A bank executive testified Monday that he had concerns about Paul Manafort application for two mortgages totaling $16 million because he didn’t disclose two existing mortgages and they were unable to verify the former Trump campaign manager’s income.
Despite the warning signs, James Brennan, a vice president at The Federal Savings Bank, said the loans were approved by the institution’s CEO Stephen Calk, who sought a position in the Trump administration.
“It closed because Mr. Calk wanted it closed,” Mr. Brennan said.
On Friday, another Federal Savings Bank executive, Dennis Raico, told a similar story. Mr. Raico said the bank’s loan committee was concerned about Mr. Manafort’s application but Mr. Calk pushed the deals through.
In exchange for the loan approval, Mr. Calk asked to be named Secretary of the Treasury or Housing and Urban Development, Mr. Raico said.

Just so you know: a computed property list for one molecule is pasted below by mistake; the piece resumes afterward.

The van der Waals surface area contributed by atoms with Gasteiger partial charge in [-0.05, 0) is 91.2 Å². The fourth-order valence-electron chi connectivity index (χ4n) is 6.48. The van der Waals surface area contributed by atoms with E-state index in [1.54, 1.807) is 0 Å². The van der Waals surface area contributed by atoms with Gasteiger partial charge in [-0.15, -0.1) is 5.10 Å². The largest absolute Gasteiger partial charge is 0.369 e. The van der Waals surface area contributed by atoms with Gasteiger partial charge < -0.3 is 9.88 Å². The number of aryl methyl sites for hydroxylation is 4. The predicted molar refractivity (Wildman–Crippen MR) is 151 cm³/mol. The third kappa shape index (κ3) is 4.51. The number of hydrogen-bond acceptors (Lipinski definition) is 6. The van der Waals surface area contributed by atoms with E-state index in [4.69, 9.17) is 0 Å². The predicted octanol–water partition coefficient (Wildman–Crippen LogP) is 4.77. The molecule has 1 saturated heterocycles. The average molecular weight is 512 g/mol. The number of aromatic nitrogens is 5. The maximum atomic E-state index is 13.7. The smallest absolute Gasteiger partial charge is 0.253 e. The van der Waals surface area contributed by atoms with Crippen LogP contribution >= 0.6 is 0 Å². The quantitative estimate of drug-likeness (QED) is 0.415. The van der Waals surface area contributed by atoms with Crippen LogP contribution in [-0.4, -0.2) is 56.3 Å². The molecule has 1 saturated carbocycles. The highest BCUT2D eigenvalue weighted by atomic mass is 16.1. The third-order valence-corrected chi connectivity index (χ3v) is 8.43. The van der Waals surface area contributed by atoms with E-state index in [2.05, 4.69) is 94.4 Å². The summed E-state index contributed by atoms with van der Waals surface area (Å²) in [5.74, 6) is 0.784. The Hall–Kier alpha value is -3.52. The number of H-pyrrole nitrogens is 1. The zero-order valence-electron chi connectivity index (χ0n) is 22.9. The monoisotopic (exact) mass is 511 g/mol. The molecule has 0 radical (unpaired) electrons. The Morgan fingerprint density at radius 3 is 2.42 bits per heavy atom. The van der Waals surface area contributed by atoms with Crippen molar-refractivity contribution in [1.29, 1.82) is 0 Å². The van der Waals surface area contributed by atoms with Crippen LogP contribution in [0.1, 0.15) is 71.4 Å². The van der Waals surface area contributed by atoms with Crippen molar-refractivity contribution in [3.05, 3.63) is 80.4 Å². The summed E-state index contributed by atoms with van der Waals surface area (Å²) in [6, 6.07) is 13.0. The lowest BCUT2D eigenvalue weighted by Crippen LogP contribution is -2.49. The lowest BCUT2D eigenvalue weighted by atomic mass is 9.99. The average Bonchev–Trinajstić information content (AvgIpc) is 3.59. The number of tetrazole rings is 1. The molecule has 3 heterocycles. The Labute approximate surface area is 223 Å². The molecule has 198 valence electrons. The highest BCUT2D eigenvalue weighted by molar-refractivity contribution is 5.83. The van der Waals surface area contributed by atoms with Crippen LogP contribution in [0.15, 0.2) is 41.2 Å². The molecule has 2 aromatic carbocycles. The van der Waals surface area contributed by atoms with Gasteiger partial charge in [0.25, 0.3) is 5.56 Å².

During Monday’s testimony, Mr. Brennan said that Mr. Manafort had omitted that two of the properties he wanted to mortgage already had existing mortgages. He said the banks learned of the older loans during the due diligence process.
Mr. Brennan also said that Mr. Manafort claimed his salary was more that $4 million, but the bank was unable to verify that amount. Instead, he testified, the bank found he had no income and debts of more than $630,000.
He said the undisclosed loans raised “red flags” that normally would cause a borrower to be rejected.
Mr. Brennan said omitting the loans “would go to the character of the borrower, which would raise a red flag.”
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